If your chickens are roaming free on plenty of lush land, they are going to need very little (if any) supplemented feed. Bugs, grass, flowers, etc all make for a well-balanced diet. But if the chickens are spending all of their time in a coop/run, they will obviously need to have their food supplied to them.
There are options for making homemade chicken feed, growing fodder for your chickens, and of course, commercially available chicken food. Just know that what your chickens eat affects the quality of their eggs. (“You are what you eat???”)
When just starting out, I would recommend purchasing chicken feed (organic or non-organic based on your personal preferences). And if at all possible, try to let your chickens roam–at least occasionally. And then, after you’ve gotten your feet wet, if you feel like dabbling into homemade or homegrown chicken feed you can give that a go. But do yourself a favor and don’t overwhelm yourself right off the bat. We still have not gotten into making our own feed. Although we have tinkered with growing fodder. (Here’s an easy read for some ideas on what to feed your backyard chickens.)
And then you will, of course, also want to give your chickens access to fresh water at all times. There are plenty of chicken waterers available online, or you can also DIY a lot of really cool automatic feeders and waterers as well. Here’s a great video tutorial for how to make a chicken waterer from a 5-gallon bucket. So many cool ideas, y’all!
Bring home some chickens!
Once you’ve got your three chicken necessities in place (I know… it sounded like a lot more than three😝), you are officially ready to bring home some little ladies!
You can choose to start with those cute little fluffy puff balls you see at the farm/pet stores every spring (they’re SO hard to resist!!), however, for someone who is just starting out, I would definitely recommend getting chickens that are either already laying or are about to start laying. That way, you not only start enjoying some of the rewards right away, but you also avoid some of the challenges of raising baby chicks until you’ve got a handle on the chicken life. (Baby chicks require more attention and care, as well as more equipment… as all babies do.) 😉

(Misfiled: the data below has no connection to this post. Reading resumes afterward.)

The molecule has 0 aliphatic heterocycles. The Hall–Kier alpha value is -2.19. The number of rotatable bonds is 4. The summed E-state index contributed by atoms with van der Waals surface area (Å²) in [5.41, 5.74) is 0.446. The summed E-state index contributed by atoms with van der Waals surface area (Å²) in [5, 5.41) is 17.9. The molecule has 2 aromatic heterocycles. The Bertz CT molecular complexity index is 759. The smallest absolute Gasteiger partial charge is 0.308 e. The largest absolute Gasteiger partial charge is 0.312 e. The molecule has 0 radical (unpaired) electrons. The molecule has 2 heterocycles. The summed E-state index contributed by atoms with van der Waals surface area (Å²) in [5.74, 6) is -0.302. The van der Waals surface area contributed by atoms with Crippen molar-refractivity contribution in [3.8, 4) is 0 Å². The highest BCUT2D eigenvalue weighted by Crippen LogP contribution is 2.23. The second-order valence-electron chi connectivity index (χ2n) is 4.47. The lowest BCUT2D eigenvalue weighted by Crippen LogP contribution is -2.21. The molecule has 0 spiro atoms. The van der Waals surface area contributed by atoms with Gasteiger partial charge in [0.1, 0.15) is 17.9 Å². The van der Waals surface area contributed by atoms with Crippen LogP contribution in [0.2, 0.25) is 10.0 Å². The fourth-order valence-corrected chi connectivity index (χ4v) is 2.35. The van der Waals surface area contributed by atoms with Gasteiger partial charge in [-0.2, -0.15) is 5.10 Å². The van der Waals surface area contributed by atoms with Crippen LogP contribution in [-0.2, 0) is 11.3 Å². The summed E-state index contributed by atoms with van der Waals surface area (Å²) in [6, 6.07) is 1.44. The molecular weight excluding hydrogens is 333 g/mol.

You’ll also want to read up on the different types of chicken breeds to see what kind of flock you want. Different breeds are known for different things. Do you want colorful eggs? Try Ameraucanas or Easter Eggers. Do you want chickens that are high egg producers? Try Rhode Island Reds. Do you want beautifully unique chickens that are fun to look at? Check out some super cute Polish or Silkie chickens! There are a lot of options available, so just consider what your family would prefer. And yes… you can have a variety of breeds in the same coop.
And that’s it! You’ve begun your journey to self-reliance, responsibility, and sustainability! Not to mention, these little ladies just add such a FUN dimension to regular day-to-day life.
So what are you waiting for??! It’s time to start raising backyard chickens! Go check out that yard and see where your family’s new little flock belongs! 😁
Shop this post
- Hanging Chicken Feeder (similar to ours)
- Chicken Waterer (this is similar to the one we have, except ours is 5 gallons)
- “The Beginner’s Guide to Raising Chickens: How to Raise a Happy Backyard Flock” by Anne Kuo
- Chicken Coop (a good option if you don’t want to build one)